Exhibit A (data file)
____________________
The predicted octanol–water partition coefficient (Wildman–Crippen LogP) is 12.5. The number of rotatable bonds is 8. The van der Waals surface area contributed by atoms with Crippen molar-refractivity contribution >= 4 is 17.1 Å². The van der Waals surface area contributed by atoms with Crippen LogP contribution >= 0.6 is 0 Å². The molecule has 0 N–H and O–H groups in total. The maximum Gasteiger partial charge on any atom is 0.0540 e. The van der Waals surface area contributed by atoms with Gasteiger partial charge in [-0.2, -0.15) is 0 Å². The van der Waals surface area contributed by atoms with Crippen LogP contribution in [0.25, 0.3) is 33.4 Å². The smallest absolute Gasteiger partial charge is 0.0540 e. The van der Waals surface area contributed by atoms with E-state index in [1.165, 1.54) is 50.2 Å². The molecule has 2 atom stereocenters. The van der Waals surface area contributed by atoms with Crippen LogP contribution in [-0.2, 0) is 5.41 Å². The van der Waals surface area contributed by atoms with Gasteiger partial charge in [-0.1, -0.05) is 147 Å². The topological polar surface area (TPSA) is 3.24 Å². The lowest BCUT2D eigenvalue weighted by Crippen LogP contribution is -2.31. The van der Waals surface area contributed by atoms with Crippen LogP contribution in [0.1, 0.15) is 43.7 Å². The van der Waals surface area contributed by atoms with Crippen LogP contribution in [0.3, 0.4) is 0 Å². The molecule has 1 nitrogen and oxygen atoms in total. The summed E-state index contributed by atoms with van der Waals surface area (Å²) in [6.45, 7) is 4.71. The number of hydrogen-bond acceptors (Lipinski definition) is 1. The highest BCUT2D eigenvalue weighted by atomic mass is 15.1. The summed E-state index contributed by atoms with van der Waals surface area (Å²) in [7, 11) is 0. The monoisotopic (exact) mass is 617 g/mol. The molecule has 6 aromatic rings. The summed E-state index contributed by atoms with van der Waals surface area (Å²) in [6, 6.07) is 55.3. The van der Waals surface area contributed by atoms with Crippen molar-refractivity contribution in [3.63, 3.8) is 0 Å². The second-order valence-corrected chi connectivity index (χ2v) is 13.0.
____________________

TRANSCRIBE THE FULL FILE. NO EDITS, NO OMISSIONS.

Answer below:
The predicted octanol–water partition coefficient (Wildman–Crippen LogP) is 12.5. The number of rotatable bonds is 8. The van der Waals surface area contributed by atoms with Crippen molar-refractivity contribution >= 4 is 17.1 Å². The van der Waals surface area contributed by atoms with Crippen LogP contribution >= 0.6 is 0 Å². The molecule has 0 N–H and O–H groups in total. The maximum Gasteiger partial charge on any atom is 0.0540 e. The van der Waals surface area contributed by atoms with Gasteiger partial charge in [-0.2, -0.15) is 0 Å². The van der Waals surface area contributed by atoms with Crippen LogP contribution in [0.25, 0.3) is 33.4 Å². The smallest absolute Gasteiger partial charge is 0.0540 e. The van der Waals surface area contributed by atoms with E-state index in [1.165, 1.54) is 50.2 Å². The molecule has 2 atom stereocenters. The van der Waals surface area contributed by atoms with Crippen LogP contribution in [-0.2, 0) is 5.41 Å². The van der Waals surface area contributed by atoms with Gasteiger partial charge in [-0.1, -0.05) is 147 Å². The topological polar surface area (TPSA) is 3.24 Å². The lowest BCUT2D eigenvalue weighted by Crippen LogP contribution is -2.31. The van der Waals surface area contributed by atoms with Crippen LogP contribution in [0.1, 0.15) is 43.7 Å². The van der Waals surface area contributed by atoms with Crippen LogP contribution in [0.3, 0.4) is 0 Å². The molecule has 1 nitrogen and oxygen atoms in total. The summed E-state index contributed by atoms with van der Waals surface area (Å²) in [6.45, 7) is 4.71. The number of hydrogen-bond acceptors (Lipinski definition) is 1. The highest BCUT2D eigenvalue weighted by atomic mass is 15.1. The summed E-state index contributed by atoms with van der Waals surface area (Å²) in [7, 11) is 0. The monoisotopic (exact) mass is 617 g/mol. The molecule has 6 aromatic rings. The summed E-state index contributed by atoms with van der Waals surface area (Å²) in [6, 6.07) is 55.3. The van der Waals surface area contributed by atoms with Crippen molar-refractivity contribution in [3.63, 3.8) is 0 Å². The second-order valence-corrected chi connectivity index (χ2v) is 13.0.